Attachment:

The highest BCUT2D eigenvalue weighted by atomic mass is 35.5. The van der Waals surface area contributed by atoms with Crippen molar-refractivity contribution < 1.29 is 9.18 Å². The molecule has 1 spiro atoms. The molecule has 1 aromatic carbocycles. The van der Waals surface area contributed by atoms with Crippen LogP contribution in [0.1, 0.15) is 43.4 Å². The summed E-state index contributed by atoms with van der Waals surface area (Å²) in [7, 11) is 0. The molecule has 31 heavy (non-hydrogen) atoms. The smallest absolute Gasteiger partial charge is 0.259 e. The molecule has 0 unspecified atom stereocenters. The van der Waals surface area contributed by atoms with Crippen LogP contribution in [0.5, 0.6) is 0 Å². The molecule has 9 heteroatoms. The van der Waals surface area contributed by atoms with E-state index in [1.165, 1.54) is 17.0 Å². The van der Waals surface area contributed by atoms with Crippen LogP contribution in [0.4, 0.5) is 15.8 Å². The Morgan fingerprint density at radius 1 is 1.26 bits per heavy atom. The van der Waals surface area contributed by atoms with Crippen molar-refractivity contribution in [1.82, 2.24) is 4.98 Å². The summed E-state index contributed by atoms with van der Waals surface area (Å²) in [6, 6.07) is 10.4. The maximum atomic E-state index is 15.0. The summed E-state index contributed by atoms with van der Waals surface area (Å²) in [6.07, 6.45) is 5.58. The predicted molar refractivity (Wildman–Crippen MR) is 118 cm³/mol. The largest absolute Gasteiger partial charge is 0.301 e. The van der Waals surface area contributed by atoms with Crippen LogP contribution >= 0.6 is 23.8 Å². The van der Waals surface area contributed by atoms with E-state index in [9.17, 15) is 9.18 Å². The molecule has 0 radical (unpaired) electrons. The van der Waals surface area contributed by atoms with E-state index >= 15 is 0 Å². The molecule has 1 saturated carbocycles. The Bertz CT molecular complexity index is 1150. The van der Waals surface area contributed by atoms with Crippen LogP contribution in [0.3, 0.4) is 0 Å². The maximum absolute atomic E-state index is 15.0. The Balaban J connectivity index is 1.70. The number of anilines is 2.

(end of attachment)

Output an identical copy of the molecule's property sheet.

The highest BCUT2D eigenvalue weighted by atomic mass is 35.5. The van der Waals surface area contributed by atoms with Crippen molar-refractivity contribution < 1.29 is 9.18 Å². The molecule has 1 spiro atoms. The molecule has 1 aromatic carbocycles. The van der Waals surface area contributed by atoms with Crippen LogP contribution in [0.1, 0.15) is 43.4 Å². The summed E-state index contributed by atoms with van der Waals surface area (Å²) in [7, 11) is 0. The molecule has 31 heavy (non-hydrogen) atoms. The smallest absolute Gasteiger partial charge is 0.259 e. The molecule has 0 unspecified atom stereocenters. The van der Waals surface area contributed by atoms with Crippen LogP contribution in [0.5, 0.6) is 0 Å². The molecule has 9 heteroatoms. The van der Waals surface area contributed by atoms with E-state index in [1.165, 1.54) is 17.0 Å². The van der Waals surface area contributed by atoms with Crippen LogP contribution in [0.4, 0.5) is 15.8 Å². The Morgan fingerprint density at radius 1 is 1.26 bits per heavy atom. The van der Waals surface area contributed by atoms with Crippen molar-refractivity contribution in [1.82, 2.24) is 4.98 Å². The summed E-state index contributed by atoms with van der Waals surface area (Å²) in [6, 6.07) is 10.4. The maximum atomic E-state index is 15.0. The summed E-state index contributed by atoms with van der Waals surface area (Å²) in [6.07, 6.45) is 5.58. The predicted molar refractivity (Wildman–Crippen MR) is 118 cm³/mol. The largest absolute Gasteiger partial charge is 0.301 e. The van der Waals surface area contributed by atoms with Crippen LogP contribution >= 0.6 is 23.8 Å². The van der Waals surface area contributed by atoms with E-state index in [9.17, 15) is 9.18 Å². The molecule has 0 radical (unpaired) electrons. The van der Waals surface area contributed by atoms with E-state index >= 15 is 0 Å². The molecule has 1 saturated carbocycles. The Bertz CT molecular complexity index is 1150. The van der Waals surface area contributed by atoms with Crippen LogP contribution in [0.3, 0.4) is 0 Å². The maximum absolute atomic E-state index is 15.0. The Balaban J connectivity index is 1.70. The number of anilines is 2.